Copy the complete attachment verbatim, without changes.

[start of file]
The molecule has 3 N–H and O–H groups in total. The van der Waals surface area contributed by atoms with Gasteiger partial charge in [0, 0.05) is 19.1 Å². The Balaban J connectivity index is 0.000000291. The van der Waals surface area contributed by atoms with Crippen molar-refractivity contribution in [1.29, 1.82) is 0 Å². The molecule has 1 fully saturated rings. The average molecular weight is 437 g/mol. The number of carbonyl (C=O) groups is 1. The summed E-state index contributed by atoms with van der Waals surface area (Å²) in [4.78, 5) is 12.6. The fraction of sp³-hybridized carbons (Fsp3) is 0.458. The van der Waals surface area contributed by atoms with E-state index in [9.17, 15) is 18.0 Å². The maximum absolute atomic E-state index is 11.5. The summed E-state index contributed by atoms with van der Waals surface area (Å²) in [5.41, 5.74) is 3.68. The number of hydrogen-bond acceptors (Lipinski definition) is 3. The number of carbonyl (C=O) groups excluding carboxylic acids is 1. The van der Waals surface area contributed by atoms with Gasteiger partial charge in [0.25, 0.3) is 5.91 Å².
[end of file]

The molecule has 3 N–H and O–H groups in total. The van der Waals surface area contributed by atoms with Gasteiger partial charge in [0, 0.05) is 19.1 Å². The Balaban J connectivity index is 0.000000291. The van der Waals surface area contributed by atoms with Crippen molar-refractivity contribution in [1.29, 1.82) is 0 Å². The molecule has 1 fully saturated rings. The average molecular weight is 437 g/mol. The number of carbonyl (C=O) groups is 1. The summed E-state index contributed by atoms with van der Waals surface area (Å²) in [4.78, 5) is 12.6. The fraction of sp³-hybridized carbons (Fsp3) is 0.458. The van der Waals surface area contributed by atoms with E-state index in [9.17, 15) is 18.0 Å². The maximum absolute atomic E-state index is 11.5. The summed E-state index contributed by atoms with van der Waals surface area (Å²) in [5.41, 5.74) is 3.68. The number of hydrogen-bond acceptors (Lipinski definition) is 3. The number of carbonyl (C=O) groups excluding carboxylic acids is 1. The van der Waals surface area contributed by atoms with Gasteiger partial charge in [0.25, 0.3) is 5.91 Å².